Streaming and the Future of Music
I think that music streaming using players like Spotify and YouTube have and will continue to transform the music industry. Based on Taylor Swift’s major move to remove her old albums from Spotify, record labels are clearly worried about the negative impact of record sales. This is also shown when Adele’s manager suggested that Spotify “may need to change its policy of insisting all albums be made available on both its free and premium tiers.” To my understanding, if you have Spotify premium, you can download music, listen without interruption, and get better quality recordings. I don’t think that those are big enough incentives for many people to pay for Spotify premium, however it appears that the company is doing very well in Europe, as Lauren Davidson’s article in the Telegraph showed that Spotify made more money than iTunes in the first quarter of 2014.
One point I found very interesting is why Spotify is seen as the villain and not YouTube, as Adele’s manager also mentioned: “On the one hand, labels are trumpeting YouTube as a marketing tool: 10 million views on YouTube and it’s a marketing stroke of genius. But on the other hand they’re looking at 10 million streams on Spotify and saying that’s x amount of lost sales.” Spotify may seem worse because you can instantly download using their site, whereas with YouTube you’d need to go to another online source that turns YouTube media into mp3s (the recording is usually awful). It seems rather odd that Spotify can allow users to download music for a monthly fee, instead of a by album or by song purchasing system like the one in iTunes. I understand from these articles that artist do get paid each time someone streams their song, pennies If I recall correctly, but that is obviously a lot less than getting a 10 dollar purchase of the album from iTunes. So artists can either take their chances with record sales, or hope that enough people stream or download their work on Spotify in larger numbers so it offsets the lower royalty payment, or their “cut”.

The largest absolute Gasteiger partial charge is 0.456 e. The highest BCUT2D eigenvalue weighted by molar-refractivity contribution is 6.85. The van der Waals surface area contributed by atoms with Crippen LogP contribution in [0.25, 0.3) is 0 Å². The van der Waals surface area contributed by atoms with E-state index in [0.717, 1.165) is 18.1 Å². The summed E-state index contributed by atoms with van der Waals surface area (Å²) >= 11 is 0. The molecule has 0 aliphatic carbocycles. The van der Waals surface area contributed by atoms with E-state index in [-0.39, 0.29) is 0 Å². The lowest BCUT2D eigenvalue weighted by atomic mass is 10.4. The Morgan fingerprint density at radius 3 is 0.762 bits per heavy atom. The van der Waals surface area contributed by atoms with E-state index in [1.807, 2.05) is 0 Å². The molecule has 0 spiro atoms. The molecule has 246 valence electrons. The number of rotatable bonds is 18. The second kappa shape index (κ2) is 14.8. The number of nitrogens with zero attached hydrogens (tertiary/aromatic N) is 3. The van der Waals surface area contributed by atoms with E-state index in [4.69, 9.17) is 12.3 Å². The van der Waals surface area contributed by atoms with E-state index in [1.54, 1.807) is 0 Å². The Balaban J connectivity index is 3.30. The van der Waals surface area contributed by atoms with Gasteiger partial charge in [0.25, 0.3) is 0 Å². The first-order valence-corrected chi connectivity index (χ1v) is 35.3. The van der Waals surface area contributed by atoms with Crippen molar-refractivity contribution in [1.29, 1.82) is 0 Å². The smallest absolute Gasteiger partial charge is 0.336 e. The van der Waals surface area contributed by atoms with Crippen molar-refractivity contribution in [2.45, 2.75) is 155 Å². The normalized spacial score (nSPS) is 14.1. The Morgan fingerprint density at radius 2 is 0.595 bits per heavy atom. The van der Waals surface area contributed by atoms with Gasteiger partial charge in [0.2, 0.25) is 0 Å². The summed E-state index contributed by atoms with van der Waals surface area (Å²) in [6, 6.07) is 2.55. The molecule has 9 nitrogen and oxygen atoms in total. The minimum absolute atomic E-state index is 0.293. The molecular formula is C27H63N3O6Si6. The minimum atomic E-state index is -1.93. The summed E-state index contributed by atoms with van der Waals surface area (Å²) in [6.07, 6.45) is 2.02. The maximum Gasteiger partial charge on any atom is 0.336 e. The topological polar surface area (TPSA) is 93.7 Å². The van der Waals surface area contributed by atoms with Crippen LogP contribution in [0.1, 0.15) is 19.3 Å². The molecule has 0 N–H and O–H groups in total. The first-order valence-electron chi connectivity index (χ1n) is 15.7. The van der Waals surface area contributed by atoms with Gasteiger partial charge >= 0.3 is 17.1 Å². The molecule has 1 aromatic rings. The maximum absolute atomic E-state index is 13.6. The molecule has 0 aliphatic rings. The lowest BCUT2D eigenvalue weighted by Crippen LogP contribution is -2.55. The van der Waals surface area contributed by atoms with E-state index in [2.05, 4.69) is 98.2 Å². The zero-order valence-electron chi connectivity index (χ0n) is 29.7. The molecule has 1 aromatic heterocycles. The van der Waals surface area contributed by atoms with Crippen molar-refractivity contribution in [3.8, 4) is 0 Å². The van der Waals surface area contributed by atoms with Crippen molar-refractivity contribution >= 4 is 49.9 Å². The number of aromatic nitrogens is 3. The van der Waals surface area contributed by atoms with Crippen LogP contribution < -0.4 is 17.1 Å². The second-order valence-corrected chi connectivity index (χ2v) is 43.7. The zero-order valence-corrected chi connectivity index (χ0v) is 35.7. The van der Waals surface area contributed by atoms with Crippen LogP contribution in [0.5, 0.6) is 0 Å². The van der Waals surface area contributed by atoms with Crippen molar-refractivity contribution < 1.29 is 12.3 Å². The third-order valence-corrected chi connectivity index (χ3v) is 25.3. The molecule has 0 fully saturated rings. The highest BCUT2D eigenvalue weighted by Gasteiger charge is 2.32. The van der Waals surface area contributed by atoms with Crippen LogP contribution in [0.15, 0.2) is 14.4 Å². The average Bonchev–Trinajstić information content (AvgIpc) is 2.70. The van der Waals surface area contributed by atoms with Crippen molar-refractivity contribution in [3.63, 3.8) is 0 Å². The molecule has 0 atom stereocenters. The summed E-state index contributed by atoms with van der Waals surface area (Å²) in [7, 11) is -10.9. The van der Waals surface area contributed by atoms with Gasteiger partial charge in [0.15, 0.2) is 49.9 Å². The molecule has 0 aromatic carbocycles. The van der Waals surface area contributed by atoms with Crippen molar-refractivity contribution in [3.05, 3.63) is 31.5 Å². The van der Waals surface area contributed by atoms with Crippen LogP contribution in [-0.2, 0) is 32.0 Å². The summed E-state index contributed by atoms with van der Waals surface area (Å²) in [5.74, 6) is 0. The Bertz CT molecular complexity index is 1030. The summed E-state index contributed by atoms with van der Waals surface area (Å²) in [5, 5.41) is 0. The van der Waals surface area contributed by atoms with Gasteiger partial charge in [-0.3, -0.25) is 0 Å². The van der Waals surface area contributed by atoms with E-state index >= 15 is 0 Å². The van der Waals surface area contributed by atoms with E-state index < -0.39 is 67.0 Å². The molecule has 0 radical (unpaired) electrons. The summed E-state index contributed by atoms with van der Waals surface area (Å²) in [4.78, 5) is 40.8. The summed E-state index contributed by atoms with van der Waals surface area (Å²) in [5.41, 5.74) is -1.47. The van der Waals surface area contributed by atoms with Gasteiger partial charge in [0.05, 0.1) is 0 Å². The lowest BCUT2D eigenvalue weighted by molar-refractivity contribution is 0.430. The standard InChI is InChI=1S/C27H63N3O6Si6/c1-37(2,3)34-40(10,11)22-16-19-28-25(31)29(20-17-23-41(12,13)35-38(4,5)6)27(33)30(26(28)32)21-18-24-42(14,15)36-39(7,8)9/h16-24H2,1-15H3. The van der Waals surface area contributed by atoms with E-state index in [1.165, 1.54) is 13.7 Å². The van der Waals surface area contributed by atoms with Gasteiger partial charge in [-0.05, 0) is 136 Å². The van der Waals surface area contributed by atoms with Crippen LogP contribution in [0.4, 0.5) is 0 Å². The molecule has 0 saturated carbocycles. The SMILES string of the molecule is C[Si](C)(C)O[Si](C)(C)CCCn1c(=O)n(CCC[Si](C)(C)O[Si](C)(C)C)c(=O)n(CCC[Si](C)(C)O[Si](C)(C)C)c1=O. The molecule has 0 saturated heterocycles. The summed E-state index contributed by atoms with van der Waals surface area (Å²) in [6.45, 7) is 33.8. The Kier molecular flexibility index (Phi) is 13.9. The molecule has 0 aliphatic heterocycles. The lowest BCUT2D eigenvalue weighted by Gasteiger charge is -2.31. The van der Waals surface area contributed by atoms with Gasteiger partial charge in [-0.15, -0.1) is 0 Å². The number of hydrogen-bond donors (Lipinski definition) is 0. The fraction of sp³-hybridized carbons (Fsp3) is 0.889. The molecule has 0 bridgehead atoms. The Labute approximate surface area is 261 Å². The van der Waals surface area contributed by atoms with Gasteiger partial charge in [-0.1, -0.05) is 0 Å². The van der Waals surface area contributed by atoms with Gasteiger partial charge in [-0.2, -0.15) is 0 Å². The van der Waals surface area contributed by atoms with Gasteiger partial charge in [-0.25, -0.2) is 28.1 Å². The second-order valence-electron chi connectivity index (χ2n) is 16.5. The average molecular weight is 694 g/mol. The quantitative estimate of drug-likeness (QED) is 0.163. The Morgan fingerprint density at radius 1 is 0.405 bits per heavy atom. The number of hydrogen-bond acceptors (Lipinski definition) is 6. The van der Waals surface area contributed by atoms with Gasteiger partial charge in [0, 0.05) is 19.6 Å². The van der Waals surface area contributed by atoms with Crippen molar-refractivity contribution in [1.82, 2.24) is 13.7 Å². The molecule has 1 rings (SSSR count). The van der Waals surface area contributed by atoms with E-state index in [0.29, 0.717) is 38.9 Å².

I think the main question that will determine to what extent services like Spotify change the music industry will come with analysis of cases like Taylor Swfit. Did she make more money with or without Spotify? The article by Nicholas Carlson on Business Insider spoke very strongly against the more traditional view of record sales and making money off of musicians, held by people like Taylor Swift’s record label CEO Scott Borchetta. He has the plain view that if people can download the album, why would they buy it in stores? Of course the article points out that people in general don’t buy CDs anymore, especially not the younger audiences of Taylor Swift. However, it appears that Swift is so extremely popular that she can choose where her music is available, and the people will follow. Looking at how much she made on Spotify over a period of time versus how much she makes when a record launches analysts might be able to find the raw numbers to answer the question. Yet, Swift is an exception to the rule, so what she does is up to her and she probably won’t lose a cent or any sleep over the decision, but for other less known artists, Spotify seems to open new and potentially lucrative doors.